It is undeniably important to think of Galdós as a Spaniard located in a Spanish setting. He has left an unforgettable record of Spanish society and has in effect succeeded in creating a collective national character. He has demonstrated, sometimes overtly, sometimes subtly, ways of modernizing the thinking habits of his countrymen; and he has made us feel the presence, amidst numerous unfavorable features, of a strong national moral fibre. It is therefore necessary that scholars and critics examine this broad aspect of Galdós' novels. Such investigation is a natural continuation of attention to the novel of ideas, which, along with the subject of realism, occupied in large part the interest of critics among Galdós' contemporaries of the 1870's and 1880's.
As time removes us farther and farther from Galdós' epoch, questioning naturally increases concerning his place in literary history; and in recent years more and more thought seems to have been given to subject matter that tends to place the novelist in the relatively neutral perspective of «universality». What there is of wide and lasting value in an author's works, of course, is not as easy to define as his purely local features, but it is a question that is constantly with us. The subject no doubt can best be approached indirectly by choosing a concrete basis of judgment, such as an examination of the novelist's role as artist. Scholarship has in fact contributed in this way by investigating artistic and technical aspects of the Galdosian novel, having to do with methods, devices, style, narrative structure, character portrayal, and the like, all of which throw light on the breadth and texture of Galdós' understanding of human nature. Through concentration on the novelist's art, visualized as art, insight is gained into the qualities that have universal appeal.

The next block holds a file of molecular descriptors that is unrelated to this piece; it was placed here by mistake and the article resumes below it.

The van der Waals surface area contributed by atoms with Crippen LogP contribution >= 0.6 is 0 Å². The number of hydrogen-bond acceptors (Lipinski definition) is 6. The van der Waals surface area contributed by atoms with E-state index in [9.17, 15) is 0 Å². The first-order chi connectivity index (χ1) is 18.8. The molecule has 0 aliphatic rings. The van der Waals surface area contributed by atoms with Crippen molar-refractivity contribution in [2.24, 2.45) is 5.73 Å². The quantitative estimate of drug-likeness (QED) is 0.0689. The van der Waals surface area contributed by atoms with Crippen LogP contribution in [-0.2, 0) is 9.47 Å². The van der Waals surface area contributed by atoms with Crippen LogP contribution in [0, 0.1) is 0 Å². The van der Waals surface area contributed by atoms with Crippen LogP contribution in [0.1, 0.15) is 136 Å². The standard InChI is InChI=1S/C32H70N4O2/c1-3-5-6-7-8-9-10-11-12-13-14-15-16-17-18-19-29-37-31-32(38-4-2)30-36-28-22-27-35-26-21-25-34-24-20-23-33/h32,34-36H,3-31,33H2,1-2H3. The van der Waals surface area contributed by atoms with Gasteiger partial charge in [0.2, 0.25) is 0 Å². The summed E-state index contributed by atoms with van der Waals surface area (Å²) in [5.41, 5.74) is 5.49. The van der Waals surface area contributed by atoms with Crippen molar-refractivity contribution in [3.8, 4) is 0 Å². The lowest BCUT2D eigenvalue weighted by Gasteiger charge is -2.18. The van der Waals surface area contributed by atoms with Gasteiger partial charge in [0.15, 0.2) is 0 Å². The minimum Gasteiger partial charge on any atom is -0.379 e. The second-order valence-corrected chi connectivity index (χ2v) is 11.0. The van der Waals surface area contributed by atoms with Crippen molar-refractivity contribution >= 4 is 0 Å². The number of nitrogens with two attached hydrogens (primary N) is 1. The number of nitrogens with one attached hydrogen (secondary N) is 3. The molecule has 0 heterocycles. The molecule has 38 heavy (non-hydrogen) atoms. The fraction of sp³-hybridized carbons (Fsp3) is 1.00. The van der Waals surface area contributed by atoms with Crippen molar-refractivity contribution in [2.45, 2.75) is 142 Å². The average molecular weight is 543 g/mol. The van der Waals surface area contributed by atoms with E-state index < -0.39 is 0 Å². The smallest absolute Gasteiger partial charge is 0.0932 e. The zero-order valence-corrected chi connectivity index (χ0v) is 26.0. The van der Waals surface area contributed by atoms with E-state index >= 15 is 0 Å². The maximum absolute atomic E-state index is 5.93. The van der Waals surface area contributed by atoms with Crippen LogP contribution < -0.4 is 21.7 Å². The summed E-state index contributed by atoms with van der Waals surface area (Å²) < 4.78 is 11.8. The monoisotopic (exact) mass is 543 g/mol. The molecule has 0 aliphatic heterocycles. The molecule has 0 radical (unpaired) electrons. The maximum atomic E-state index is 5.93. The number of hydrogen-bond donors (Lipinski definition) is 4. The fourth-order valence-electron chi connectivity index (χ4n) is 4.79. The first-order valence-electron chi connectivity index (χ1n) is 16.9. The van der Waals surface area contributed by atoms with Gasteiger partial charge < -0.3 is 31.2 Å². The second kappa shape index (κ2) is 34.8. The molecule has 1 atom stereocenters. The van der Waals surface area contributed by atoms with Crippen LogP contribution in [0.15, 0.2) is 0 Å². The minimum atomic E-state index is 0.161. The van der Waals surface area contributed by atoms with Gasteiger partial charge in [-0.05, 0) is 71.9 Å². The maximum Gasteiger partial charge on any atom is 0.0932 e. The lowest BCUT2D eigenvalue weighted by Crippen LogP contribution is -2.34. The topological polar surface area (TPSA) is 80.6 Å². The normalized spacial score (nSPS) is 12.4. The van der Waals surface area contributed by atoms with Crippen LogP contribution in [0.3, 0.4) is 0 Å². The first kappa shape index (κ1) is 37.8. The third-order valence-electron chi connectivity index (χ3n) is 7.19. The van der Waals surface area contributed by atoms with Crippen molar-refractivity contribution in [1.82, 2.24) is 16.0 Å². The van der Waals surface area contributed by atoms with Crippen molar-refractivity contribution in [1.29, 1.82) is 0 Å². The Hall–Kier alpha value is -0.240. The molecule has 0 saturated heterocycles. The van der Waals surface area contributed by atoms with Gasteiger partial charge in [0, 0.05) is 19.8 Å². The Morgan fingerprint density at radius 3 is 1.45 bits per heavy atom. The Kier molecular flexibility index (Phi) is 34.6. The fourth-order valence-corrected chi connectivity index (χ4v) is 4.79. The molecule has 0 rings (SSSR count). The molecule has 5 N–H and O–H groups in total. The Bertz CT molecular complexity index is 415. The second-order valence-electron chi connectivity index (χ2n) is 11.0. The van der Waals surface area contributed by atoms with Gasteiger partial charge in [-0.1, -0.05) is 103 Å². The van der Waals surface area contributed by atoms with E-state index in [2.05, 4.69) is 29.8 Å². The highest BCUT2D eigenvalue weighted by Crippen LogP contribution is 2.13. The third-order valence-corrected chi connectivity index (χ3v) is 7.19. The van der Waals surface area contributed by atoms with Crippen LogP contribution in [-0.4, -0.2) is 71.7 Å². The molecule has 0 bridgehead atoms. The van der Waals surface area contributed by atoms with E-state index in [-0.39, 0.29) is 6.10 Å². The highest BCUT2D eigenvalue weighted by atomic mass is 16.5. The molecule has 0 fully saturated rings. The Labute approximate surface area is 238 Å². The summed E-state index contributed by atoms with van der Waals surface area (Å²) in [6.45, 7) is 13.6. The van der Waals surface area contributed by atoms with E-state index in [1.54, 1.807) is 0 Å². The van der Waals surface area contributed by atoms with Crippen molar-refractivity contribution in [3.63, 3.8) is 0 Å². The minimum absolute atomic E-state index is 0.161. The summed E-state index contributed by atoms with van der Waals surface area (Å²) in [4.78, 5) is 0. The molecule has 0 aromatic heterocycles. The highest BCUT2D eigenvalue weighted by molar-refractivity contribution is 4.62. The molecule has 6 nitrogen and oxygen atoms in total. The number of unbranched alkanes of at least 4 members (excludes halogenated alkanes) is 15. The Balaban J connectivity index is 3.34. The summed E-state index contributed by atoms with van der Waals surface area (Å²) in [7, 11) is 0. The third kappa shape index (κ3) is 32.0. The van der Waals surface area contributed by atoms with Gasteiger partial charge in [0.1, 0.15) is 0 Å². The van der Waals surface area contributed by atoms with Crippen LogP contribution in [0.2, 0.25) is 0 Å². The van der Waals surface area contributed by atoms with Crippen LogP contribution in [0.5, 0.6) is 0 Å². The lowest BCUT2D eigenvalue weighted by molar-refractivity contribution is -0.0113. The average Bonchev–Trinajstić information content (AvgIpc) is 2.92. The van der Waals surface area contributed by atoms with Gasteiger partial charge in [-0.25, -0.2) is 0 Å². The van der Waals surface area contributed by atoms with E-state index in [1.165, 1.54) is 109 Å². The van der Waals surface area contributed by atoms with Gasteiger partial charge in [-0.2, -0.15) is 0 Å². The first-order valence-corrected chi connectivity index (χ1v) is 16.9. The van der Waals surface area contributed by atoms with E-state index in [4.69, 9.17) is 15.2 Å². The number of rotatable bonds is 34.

There is another way to find a solid footing on which to stand while appraising Galdós' place in history. As we shift our attention from its focus on a national writer toward emphasis on an artist of universal appeal, we can bring it to bear on a kind of middle ground that may properly be called European -of nineteenth-century Europe-, which not only is important to an understanding of Galdós the Spaniard but also helps to explain much of his lasting worth in the world of art at large. That he was very much a citizen of Europe as well as of Spain no one will deny. Bibliographical and biographical research continues to give evidence of his breadth of outlook. His affinity with certain European writers is known, and comparisons have been made, but this general nineteenth-century-European area remains perhaps the field of study that holds the greatest promise of results. Specifically, we may ask, is there not value in thinking still further of Galdós in comparison with Balzac —6→ in their roles of social historians; in placing him alongside Zola, with attention to the conception of literature as a social instrument, in addition to the question of naturalism; or in thinking of Tolstoy and his preoccupation with the common man, to say nothing of his interpretation of Christianity? In studies of this kind, let us insist, it is necessary to keep in mind that we are dealing with large areas, in which common bonds of interest lead different writers to express in their own way some of the ideals of an age. When we place Galdós against a common background with other great writers of his day, we can see clearly that his literary personality -perhaps at its best- bears the heavy mark of his century, that in fact it proclaims a substantial part of «the nineteenth-century message». In any case, concentration on the novelist in this single broad perspective can only deepen our understanding and appreciation of him.